Keep the 45p Tax Rate, Clamp Down On Evasion
Taxation has to be progressive – that’s without doubt. The UK is doing better than some other countries, but we’re by no means ‘there’ yet – not by a long stretch.
But the key element missing from the debate, in times of austerity, whilst tensions are running high is some common sense.
The answer though, I’m afraid, is not to tax the rich to death – but to ensure that they pay their fair share.
Now there are some in Labour who are currently putting forward the reinstatement of the 50p tax band – I’m not opposed to this on the whole. However, I would be opposed to Jeremy Corbyn’s promises of a rise to the 50p highest rate of tax as ‘just being the beginning’. Having said that, I don’t think there is a need currently to raise the top rate of tax to 50p if we’re willing to deal with the elephant in the room – tax evasion and aggressive tax avoidance.
Progressive politics is not communism. Communism doesn’t work. And there’s no reason why we should campaign for anything even remotely close to this. Don’t get me wrong, capitalism isn’t perfect and our implementation of it is far less perfect than the idea.
We need to keep capitalism, but we most certainly need to reform our implementation of it. Going back to the days of class based politics is not an option – and nor should we want to return to a stance of rich vs poor.
On the highest rate of tax at the moment, my policy is that we should keep the 45p tax rate where it is for the moment and clamp down – and I mean seriously clamp down – on tax evasion and agressive tax avoidance.
The UK has, for too long, under both Conservative and Labour governments been too relaxed about multinationals and wealthy individuals shirking their responsibilities are refusing to make a contribution to our country – a contribution that most businesses and workers make on a daily basis – this inequality is not fair.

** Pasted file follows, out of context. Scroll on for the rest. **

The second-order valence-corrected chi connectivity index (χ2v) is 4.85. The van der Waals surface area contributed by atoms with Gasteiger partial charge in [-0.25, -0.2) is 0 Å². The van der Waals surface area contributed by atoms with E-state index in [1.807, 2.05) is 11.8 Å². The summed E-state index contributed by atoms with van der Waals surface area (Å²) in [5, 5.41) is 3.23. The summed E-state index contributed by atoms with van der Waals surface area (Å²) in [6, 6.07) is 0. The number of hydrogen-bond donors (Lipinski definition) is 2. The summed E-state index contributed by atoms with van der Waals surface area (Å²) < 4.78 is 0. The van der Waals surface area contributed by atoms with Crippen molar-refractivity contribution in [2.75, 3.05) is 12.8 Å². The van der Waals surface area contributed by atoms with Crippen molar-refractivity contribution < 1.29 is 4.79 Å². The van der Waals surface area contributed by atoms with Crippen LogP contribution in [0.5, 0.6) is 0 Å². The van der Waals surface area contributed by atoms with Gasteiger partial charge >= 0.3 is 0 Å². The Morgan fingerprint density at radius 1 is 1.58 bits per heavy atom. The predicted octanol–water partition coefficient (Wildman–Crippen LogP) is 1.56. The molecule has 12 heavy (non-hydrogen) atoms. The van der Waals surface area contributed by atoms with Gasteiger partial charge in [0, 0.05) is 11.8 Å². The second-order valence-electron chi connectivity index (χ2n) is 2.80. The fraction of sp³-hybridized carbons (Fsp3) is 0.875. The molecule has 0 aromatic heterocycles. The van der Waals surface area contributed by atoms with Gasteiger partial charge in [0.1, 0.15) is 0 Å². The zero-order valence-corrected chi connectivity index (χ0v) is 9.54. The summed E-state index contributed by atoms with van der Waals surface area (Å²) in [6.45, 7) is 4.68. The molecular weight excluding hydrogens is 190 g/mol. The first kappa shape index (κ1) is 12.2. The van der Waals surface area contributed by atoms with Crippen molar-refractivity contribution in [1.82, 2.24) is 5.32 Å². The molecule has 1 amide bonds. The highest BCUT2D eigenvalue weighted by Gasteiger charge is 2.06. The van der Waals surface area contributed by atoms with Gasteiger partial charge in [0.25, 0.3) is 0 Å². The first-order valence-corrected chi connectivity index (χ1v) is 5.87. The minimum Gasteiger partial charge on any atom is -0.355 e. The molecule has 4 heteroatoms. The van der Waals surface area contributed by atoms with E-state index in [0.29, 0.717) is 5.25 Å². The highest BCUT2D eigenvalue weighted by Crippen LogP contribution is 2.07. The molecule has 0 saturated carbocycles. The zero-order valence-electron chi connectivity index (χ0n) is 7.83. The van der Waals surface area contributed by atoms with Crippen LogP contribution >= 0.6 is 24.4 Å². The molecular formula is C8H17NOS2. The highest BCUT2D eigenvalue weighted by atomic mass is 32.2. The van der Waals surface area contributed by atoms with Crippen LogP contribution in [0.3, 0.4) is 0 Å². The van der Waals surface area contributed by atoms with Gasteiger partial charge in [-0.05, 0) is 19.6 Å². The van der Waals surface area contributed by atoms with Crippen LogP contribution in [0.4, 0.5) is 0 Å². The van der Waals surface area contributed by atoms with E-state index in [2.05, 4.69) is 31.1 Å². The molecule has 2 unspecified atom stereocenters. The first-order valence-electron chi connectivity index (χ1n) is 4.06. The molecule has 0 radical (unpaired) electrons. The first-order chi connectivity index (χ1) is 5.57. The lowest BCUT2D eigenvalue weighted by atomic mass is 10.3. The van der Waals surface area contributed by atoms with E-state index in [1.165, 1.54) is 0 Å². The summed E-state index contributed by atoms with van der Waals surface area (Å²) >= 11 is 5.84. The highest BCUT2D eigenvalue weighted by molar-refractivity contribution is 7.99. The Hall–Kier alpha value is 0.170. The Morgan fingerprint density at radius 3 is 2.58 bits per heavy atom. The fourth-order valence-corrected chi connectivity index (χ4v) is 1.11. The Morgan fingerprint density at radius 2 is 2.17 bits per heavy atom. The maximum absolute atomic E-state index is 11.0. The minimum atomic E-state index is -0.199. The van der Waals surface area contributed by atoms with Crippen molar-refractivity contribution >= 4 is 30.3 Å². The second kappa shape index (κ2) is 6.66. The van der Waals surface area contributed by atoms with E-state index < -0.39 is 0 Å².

By clamping down on tax evasion and aggressive tax avoidance we can ensure that we can deal with the deficit responsibly and fairly and ensure that everyone contributes to the society that we want to live in.
Tory austerity is a largely failed project – and in the long term, the ideological shrinking of the state is just going to lead to more division and more resentment at a time when we should be trying to heal the rifts in society and become closer and stronger as a United Kingdom.
By ensuring that tax evasion and aggressive tax avoidance is dealt with once and for all, in a fair way, we can work towards eliminating the structural deficit and giving fairness to basic, upper and higher rate tax payers by holding the levels of income tax where they are and ensuring that UK taxpayers, in all bands, aren’t paying more than they need to due to a small minority of corporations and individuals failing to pay their contributions to the Treasury.
Fairness on tax isn’t a one way street downwards – for sure, the people at the bottom have it the hardest and it’s where we need to do most of our work. But in making progressive changes so direly needed by the working class we do not need to ‘punish’ any taxpayer who is doing the right thing. Progressive taxation, boosting low pay to a living wage and holding the upper rate at 45p are not mutually exclusive objectives.
Fairness can and should be across the board.